| 2-1/2  |  4     | 2.176 | 2-11/64 |   3.718 | .0312 |
  | 2-3/4  |  4     | 2.426 | 2-27/64 |   4.622 | .0312 |
  |        |        |       |         |         |       |
  | 3      |  3-1/2 | 2.629 | 2- 5/8  |   5.428 | .0357 |
  | 3-1/4  |  3-1/2 | 2.879 | 2- 7/8  |   6.509 | .0357 |
  | 3-1/2  |  3-1/4 | 3.100 | 3- 3/32 |   7.547 | .0384 |
  | 3-3/4  |  3     | 3.317 | 3- 5/16 |   8.614 | .0413 |
  |        |        |       |         |         |       |
  | 4      |  3     | 3.567 | 3- 9/16 |   9.993 | .0413 |
  | 4-1/4  |  2-7/8 | 3.798 | 3-51/64 |  11.329 | .0435 |
  | 4-1/2  |  2-3/4 | 4.028 | 4- 1/32 |  12.742 | .0454 |
  | 4-3/4  |  2-5/8 | 4.256 | 4- 1/4  |  14.226 | .0476 |
  |        |        |       |         |         |       |
  | 5      |  2-1/2 | 4.480 | 4-31/64 |  15.763 | .0500 |
  | 5-1/4  |  2-1/2 | 4.730 | 4-47/64 |  17.570 | .0500 |
  | 5-1/2  |  2-3/8 | 4.953 | 4-61/64 |  19.267 | .0526 |
  | 5-3/4  |  2-3/8 | 5.203 | 5-13/64 |  21.261 | .0526 |
  | 6      |  2-1/4 | 5.423 | 5-27/64 |  23.097 | .0555 |
  |                                                              |
  |                              NUTS.                           |
  |___________________ __________________________________________|
  |         |          |          |          |         |         |
  | Short   | Short    |  Long    |  Long    | Thick-  | Thick-  |
  | Diam.   | Diam.    |  Diam.   |  Diam.   |  ness   |  ness   |
  | Rough.  | Finish.  |  Rough.  |  Rough.  | Rough.  | Finish. |
  |         |          |          |          |         |         |
  | (Hex.)  | (Hex.)   |  (Hex.)  | (Square) |         |         |
  |_________|_________ |__________|__________|_________|_________|
  |         |          |          |          |         |         |
  |    1/2  |    7/16  |    37/64 |     7/10 |    1/4  |    3/16 |
  |   19/32 |   17/32  |    11/16 |    10/12 |    5/16 |    1/4  |
  |   11/16 |    5/8   |    51/64 |    63/64 |    3/8  |    5/16 |
  |   25/32 |   23/33  |     9/10 |  1- 7/64 |    7/16 |    3/8  |
  |    7/8  |   13/16  |  1       |  1-15/64 |    1/2  |    7/16 |
  |   31/32 |   29/32  |  1- 1/8  |  1-23/64 |    9/16 |    1/2  |
  |  1-1/16 |  1       |  1- 7/32 |  1- 1/2  |    5/8  |    9/16 |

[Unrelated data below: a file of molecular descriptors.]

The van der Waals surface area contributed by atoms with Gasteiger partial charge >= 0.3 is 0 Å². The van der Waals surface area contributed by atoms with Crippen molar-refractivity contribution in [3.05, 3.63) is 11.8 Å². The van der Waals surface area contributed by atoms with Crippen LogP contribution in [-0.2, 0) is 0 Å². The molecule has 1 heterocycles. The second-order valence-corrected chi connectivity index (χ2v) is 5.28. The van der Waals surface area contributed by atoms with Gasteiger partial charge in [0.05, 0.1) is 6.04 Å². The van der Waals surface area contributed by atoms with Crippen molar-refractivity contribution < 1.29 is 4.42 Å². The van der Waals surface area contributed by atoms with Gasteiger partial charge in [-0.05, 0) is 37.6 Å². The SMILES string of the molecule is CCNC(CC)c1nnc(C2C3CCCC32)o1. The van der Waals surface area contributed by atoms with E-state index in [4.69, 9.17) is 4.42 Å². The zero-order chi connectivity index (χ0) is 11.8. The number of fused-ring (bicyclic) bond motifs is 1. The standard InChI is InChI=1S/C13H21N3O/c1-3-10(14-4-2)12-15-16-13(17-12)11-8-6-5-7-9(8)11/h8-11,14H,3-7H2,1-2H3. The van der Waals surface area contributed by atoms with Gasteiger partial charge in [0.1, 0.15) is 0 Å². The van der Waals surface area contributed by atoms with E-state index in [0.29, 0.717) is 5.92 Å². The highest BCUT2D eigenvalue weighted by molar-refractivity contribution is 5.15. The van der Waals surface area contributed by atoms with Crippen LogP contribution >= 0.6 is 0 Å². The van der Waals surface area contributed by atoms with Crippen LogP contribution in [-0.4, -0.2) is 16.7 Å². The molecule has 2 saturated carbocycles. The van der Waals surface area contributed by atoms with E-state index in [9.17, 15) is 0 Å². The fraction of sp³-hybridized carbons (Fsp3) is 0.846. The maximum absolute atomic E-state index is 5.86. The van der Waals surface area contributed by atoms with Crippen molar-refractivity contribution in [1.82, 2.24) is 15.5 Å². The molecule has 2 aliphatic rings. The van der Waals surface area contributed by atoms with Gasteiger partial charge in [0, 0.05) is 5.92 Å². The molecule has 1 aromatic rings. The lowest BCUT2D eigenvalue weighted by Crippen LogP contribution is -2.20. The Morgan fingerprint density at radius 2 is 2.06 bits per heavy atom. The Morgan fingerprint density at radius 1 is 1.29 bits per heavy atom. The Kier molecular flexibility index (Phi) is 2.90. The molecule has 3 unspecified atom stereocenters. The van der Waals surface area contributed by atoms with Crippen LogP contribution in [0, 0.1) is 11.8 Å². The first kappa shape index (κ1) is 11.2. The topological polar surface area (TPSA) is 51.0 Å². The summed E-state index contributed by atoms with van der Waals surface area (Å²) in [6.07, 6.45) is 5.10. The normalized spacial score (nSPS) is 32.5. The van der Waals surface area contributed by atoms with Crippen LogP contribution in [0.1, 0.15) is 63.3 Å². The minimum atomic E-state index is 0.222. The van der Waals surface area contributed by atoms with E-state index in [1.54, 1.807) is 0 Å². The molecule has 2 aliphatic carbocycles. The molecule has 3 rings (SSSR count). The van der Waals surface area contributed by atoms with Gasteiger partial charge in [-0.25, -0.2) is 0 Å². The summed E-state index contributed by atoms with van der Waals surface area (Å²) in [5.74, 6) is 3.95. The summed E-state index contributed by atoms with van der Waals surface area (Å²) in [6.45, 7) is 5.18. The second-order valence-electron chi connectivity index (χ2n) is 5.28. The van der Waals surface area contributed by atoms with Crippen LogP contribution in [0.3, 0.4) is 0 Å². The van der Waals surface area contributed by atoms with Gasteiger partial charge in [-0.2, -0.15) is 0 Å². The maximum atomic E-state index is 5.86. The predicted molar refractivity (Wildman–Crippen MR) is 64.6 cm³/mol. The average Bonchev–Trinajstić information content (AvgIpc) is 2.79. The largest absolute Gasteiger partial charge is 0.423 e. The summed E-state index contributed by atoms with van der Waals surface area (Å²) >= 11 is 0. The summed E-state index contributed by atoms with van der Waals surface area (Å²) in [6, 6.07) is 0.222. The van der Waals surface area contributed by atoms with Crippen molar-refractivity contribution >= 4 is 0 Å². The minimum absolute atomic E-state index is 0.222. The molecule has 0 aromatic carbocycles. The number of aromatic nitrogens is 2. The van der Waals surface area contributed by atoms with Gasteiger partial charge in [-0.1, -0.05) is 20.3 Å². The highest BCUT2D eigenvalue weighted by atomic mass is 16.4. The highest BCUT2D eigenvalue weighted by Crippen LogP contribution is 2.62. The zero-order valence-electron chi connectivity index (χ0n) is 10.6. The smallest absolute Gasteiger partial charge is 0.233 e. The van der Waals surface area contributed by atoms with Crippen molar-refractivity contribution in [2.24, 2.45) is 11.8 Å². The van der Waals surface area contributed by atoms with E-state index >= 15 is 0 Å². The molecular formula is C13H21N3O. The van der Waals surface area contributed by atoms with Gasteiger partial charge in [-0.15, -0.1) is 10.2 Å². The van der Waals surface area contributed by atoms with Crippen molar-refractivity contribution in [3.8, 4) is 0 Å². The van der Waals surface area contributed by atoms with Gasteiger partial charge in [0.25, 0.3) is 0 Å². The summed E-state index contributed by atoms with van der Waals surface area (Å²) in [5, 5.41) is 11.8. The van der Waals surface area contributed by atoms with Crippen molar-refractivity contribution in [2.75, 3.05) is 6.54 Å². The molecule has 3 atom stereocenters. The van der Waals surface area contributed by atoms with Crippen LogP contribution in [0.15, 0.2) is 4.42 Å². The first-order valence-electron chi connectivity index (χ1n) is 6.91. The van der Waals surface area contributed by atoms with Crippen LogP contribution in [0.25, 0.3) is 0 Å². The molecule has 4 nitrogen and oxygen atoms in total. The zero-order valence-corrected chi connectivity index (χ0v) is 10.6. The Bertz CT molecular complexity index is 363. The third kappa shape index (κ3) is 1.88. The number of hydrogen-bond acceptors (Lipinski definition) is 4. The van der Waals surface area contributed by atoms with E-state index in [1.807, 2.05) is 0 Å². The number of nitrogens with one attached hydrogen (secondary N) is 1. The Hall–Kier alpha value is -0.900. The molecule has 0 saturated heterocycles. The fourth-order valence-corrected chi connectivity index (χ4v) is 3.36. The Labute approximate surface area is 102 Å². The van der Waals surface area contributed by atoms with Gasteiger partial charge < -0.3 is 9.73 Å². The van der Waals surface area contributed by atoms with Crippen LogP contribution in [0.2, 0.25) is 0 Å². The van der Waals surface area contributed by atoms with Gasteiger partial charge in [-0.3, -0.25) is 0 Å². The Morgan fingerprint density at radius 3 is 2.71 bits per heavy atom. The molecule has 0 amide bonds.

|  1-1/4  |  1-3/16  |  1- 7/16 |  1-49/64 |    3/4  |   11/16 |
  |  1-7/16 |  1-3/8   |  1-21/32 |  2- 1/32 |    7/8  |   13/16 |
  |         |          |          |          |         |         |
  |  1- 5/8 |  1-9/16  |  1- 7/8  |  2-19/64 |  1      |   15/16 |
  |  1-13/16|  1- 3/4  |  2- 5/32 |  2- 9/16 |  1-1/8  | 1- 1/16 |
  |  2      |  1-15/16 |  2- 5/16 |  2-53/64 |  1-1/4  | 1- 3/16 |
  |  2- 3/16|  2- 1/8  |  2-17/32 |  3- 3/32 |  1-3/8  | 1- 5/16 |
  |  2- 3/8 |  2- 5/16 |  2- 3/4  |  3-23/64 |  1-1/2  | 1- 7/16 |
  |  2- 9/16|  2- 1/2  |  2-31/32 |  3- 5/8  |  1-5/8  | 1- 9/16 |
  |  2- 3/4 |  2-11/16 |  3- 3/16 |  3-57/64 |  1-3/4  | 1-11/16 |
  |  2-15/16|  2- 7/8  |  3-13/32 |  4- 5/32 |  1-7/8  | 1-13/16 |
  |         |          |          |          |         |         |
  |  3-1/8  |  3- 1/16 |  3- 5/8  |  4-27/64 |  2      | 1-15/16 |
  |  3-1/2  |  3- 7/16 |  4- 1/16 |  4-61/64 |  2-1/4  | 2- 3/16 |
  |  3-7/8  |  3-13/16 |  4- 1/2  |  5-31/64 |  2-1/2  | 2- 7/16 |
  |  4-1/4  |  4- 3/16 |  4-29/32 |  6       |  2-3/4  | 2-11/16 |
  |         |          |          |          |         |         |
  |  4-5/8  |  4- 9/16 |  5- 3/8  |  6-17/32 |  3      | 2-15/16 |
  |  5      |  4-15/16 |  5-13/16 |  7- 1/16 |  3-1/4  | 3- 3/16 |
  |  5-3/8  |  5- 5/16 |  6- 7/32 |  7-39/64 |  3-1/2  | 3- 7/16 |
  |  5-3/4  |  5-11/16 |  6-21/32 |  8- 1/8  |  3-3/4  | 3-11/16 |
  |         |          |          |          |         |         |
  |  6-1/8  |  6- 1/16 |  7- 3/32 |  8-41/64 |  4      | 3-15/16 |
  |  6-1/2  |  6- 7/16 |  7- 9/16 |  9- 3/16 |  4-1/4  | 4- 3/16 |
  |  6-7/8  |  6-13/16 |  7-31/32 |  9- 3/4  |  4-1/2  | 4- 7/16 |
  |  7-1/4  |  7- 3/16 |  8-13/32 | 10- 1/4  |  4-3/4  | 4-11/16 |
  |         |          |          |          |         |         |
  |  7-5/8  |  7- 9/16 |  8-27/32 | 10-49/64 |  5      | 4-15/16 |
  |  8      |  7-15/16 |  9- 9/32 | 11-23/64 |  5-1/4  | 5- 3/16 |
  |  8-3/8  |  8- 5/16 |  9-23/32 | 11- 7/8  |  5-1/2  | 5- 7/16 |
  |  8-3/4  |  8-11/16 | 10- 5/32 | 12- 3/8  |  5-3/4  | 5-11/16 |
  |  9-1/8  |  9- 1/16 | 10-19/32 | 12-15/16 |  6      | 5-15/16 |
  |                                                             |
  |                          BOLT HEADS.                        |
  |         |         |          |          |         |         |
  | Short   | Short   |  Long    |  Long    | Thick-  | Thick-  |
  | Diam.   | Diam.   |  Diam.   |  Diam.   |  ness   |  ness   |